As the number of trees in the forest increases, the more chance there is that trees have overlapping training sets. However, the advantage is that more votes are cast in the prediction process, decreasing the generalization error. It has been shown that as the number of trees increases, the accuracy approaches the theoretical limit of the forest (L. Breiman, 2001).

We now had the basic knowledge about the different models we are going to use here, so let’s move ahead with the preprocessing part of the dataset.

Dataset Analysis and Visualization

The ‘Household Power Consumption’ dataset is a multivariate time series dataset that describes the electricity consumption for a single household over four years.

This dataset contains Minute by minute power consumption data for a Single household in Sceaux (7km of Paris, France) between December 2006 and November 2010 (47 months).

It is a multivariate series comprised of seven variables (besides the date and time), they are:

1. date: Date in format dd/mm/yyyy

2. time: time in format hh: mm: ss

3. global_active_power: household global minute-averaged active power (in kilowatt)

4. global_reactive_power: household global minute-averaged reactive power (in kilowatt)

5. voltage: minute-averaged voltage (in volt)

6. global_intensity: household global minute-averaged current intensity (in ampere)

7. sub_metering_1: energy sub-metering №1 (in watt-hour of active energy) corresponds to the kitchen, containing mainly a dishwasher, an oven, and a microwave (hot plates are not electric but gas-powered).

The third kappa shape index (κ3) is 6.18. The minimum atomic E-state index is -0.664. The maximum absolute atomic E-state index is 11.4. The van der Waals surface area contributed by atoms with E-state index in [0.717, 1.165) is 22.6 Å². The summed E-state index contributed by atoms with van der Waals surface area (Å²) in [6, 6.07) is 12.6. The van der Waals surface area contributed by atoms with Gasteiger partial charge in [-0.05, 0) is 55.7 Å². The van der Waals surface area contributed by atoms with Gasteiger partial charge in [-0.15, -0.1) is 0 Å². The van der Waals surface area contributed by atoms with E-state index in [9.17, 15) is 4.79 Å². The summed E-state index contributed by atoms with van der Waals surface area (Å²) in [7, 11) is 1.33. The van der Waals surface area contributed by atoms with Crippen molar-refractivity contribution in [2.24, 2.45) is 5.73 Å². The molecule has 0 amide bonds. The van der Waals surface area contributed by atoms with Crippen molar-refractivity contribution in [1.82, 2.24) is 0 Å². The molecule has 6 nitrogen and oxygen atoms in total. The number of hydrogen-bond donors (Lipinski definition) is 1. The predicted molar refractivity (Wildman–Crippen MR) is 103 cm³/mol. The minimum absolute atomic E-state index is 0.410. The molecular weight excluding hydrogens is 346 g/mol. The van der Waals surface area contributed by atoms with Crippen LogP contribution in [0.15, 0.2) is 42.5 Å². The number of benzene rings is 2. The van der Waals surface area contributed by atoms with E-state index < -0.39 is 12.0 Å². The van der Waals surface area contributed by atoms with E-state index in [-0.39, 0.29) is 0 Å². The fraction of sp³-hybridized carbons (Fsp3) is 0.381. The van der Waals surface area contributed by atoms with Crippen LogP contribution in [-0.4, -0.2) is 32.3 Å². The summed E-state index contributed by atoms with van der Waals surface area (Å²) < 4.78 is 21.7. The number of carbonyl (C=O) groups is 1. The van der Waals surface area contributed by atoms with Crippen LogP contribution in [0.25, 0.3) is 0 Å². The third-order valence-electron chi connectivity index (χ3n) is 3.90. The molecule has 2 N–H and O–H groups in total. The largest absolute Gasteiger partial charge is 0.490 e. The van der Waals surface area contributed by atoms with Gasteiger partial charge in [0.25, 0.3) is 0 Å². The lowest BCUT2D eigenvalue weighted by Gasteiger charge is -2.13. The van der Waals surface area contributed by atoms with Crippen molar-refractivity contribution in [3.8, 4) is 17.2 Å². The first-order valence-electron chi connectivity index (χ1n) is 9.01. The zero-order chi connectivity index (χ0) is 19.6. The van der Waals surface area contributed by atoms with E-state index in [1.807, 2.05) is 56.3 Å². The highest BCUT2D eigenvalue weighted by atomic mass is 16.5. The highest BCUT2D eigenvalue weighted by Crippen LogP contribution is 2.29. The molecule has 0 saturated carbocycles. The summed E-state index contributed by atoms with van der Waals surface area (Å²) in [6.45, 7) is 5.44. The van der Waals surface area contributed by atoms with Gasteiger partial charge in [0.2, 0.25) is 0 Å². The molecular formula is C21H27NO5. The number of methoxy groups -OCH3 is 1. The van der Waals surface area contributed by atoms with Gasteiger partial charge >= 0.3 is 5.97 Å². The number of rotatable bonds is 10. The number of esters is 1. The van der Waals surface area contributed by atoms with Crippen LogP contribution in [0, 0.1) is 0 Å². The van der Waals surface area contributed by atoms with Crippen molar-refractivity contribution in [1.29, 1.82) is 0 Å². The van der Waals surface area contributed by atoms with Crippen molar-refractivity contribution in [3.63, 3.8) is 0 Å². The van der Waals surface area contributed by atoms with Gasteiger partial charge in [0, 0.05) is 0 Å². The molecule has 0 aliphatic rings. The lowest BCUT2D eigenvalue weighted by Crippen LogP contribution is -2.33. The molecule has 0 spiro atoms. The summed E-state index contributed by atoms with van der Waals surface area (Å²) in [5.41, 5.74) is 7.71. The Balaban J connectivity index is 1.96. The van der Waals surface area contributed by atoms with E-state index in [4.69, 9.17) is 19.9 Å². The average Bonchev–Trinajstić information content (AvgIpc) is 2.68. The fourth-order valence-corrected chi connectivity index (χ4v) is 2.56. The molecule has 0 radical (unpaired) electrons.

8. sub_metering_2: energy sub-metering №2 (in watt-hour of active energy) corresponds to the laundry room, containing a washing machine, a tumble-drier, a refrigerator, and a light.

9. sub_metering_3: energy sub-metering №3 (in watt-hour of active energy) corresponds to an electric water heater and an air-conditioner.

We can assume that Voltage*Current = Power should give a linear relationship between the two, confirmed below.

As Voltage and Current uniquely determine Active Power, these 2 are dropped as features, as there’s no use in using such a model.

Reactive Power is the total power loss due to all the appliances and is fairly randomly distributed.

But, the overall trend we can see is Reactive Power << Active Power. So, finally, active power is being considered only as this the power which is metered.

Now, the below plot shows Active Power vs. Sum of the 3 metered power. We see that active power is always > SUM (Metered Power). Thus, we conclude that metered power is a part of active power, and the rest is unmetered power.

For now, we considered Time as well as metered power to predict active power, as the sum of metered power gives a lower bound on active power. Further, you can extend it to make the model more robust and only include Time to predict.

Next, we investigate Time vs Active Power:

From the graph, we see that power consumption is highest at 9 pm, with the 2nd peak of around 9 am. On a monthly scale, we notice that August has, on avg, the lowest power consumption.

Annual Trends show that overall average power consumption is decreasing somewhat in this Time-Period.

Overall, we see that Time is a huge factor in determining power. Based on this, time and the 3-meter readings were chosen as features (except for Auto Regression Model), while Active Power has been chosen as the target Variable.

Comparative Analysis and Proposed Plan

For the comparative analysis, the R2 parameter was used.

R2 is defined as:

Alternatively,

Thus, we can interpret the R2 score as the amount of variance in output explained by the model. E.g., an R2 score of 1 means the model explains 100% of the variance in the data. Hence we try to make the R2 score as high as possible. However, what the R2 score doesn’t tell us, is high good the individual model is.

So, we use the R2 score to compare between equivalent models and then check their RMSE ( shown below) to get an estimate of Regression Error.

Now let’s get to the model one by one.